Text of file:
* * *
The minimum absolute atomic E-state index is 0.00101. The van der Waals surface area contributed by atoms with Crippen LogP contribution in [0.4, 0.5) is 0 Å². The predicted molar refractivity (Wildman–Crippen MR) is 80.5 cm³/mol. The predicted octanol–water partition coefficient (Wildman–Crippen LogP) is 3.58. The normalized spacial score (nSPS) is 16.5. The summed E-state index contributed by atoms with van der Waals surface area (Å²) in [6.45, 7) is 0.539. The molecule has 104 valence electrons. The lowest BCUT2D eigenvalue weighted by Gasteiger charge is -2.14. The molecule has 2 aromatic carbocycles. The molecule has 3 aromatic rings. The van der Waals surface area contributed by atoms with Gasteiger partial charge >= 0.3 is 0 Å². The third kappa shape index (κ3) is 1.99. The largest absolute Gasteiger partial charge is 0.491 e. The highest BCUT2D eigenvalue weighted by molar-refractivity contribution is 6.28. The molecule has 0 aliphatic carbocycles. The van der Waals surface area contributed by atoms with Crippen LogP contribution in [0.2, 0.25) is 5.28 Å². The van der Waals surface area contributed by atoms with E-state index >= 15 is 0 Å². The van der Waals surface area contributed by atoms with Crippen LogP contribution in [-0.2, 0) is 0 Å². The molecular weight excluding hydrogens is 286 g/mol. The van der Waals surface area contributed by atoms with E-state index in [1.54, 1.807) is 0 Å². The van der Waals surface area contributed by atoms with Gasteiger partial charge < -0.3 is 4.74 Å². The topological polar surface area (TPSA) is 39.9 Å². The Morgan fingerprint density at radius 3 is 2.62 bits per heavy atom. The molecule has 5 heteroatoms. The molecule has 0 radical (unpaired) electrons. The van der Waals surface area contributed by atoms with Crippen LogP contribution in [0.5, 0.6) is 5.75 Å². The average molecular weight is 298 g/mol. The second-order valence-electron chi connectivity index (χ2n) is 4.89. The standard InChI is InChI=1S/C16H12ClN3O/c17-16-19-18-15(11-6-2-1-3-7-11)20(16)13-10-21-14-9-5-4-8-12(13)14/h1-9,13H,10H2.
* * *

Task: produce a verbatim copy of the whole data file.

The minimum absolute atomic E-state index is 0.00101. The van der Waals surface area contributed by atoms with Crippen LogP contribution in [0.4, 0.5) is 0 Å². The predicted molar refractivity (Wildman–Crippen MR) is 80.5 cm³/mol. The predicted octanol–water partition coefficient (Wildman–Crippen LogP) is 3.58. The normalized spacial score (nSPS) is 16.5. The summed E-state index contributed by atoms with van der Waals surface area (Å²) in [6.45, 7) is 0.539. The molecule has 104 valence electrons. The lowest BCUT2D eigenvalue weighted by Gasteiger charge is -2.14. The molecule has 2 aromatic carbocycles. The molecule has 3 aromatic rings. The van der Waals surface area contributed by atoms with Gasteiger partial charge >= 0.3 is 0 Å². The third kappa shape index (κ3) is 1.99. The largest absolute Gasteiger partial charge is 0.491 e. The highest BCUT2D eigenvalue weighted by molar-refractivity contribution is 6.28. The molecule has 0 aliphatic carbocycles. The van der Waals surface area contributed by atoms with Crippen LogP contribution in [0.2, 0.25) is 5.28 Å². The van der Waals surface area contributed by atoms with E-state index >= 15 is 0 Å². The van der Waals surface area contributed by atoms with Crippen LogP contribution in [-0.2, 0) is 0 Å². The molecular weight excluding hydrogens is 286 g/mol. The van der Waals surface area contributed by atoms with E-state index in [1.54, 1.807) is 0 Å². The van der Waals surface area contributed by atoms with Gasteiger partial charge < -0.3 is 4.74 Å². The topological polar surface area (TPSA) is 39.9 Å². The Morgan fingerprint density at radius 3 is 2.62 bits per heavy atom. The molecule has 5 heteroatoms. The molecule has 0 radical (unpaired) electrons. The van der Waals surface area contributed by atoms with Crippen LogP contribution in [0.5, 0.6) is 5.75 Å². The average molecular weight is 298 g/mol. The second-order valence-electron chi connectivity index (χ2n) is 4.89. The standard InChI is InChI=1S/C16H12ClN3O/c17-16-19-18-15(11-6-2-1-3-7-11)20(16)13-10-21-14-9-5-4-8-12(13)14/h1-9,13H,10H2.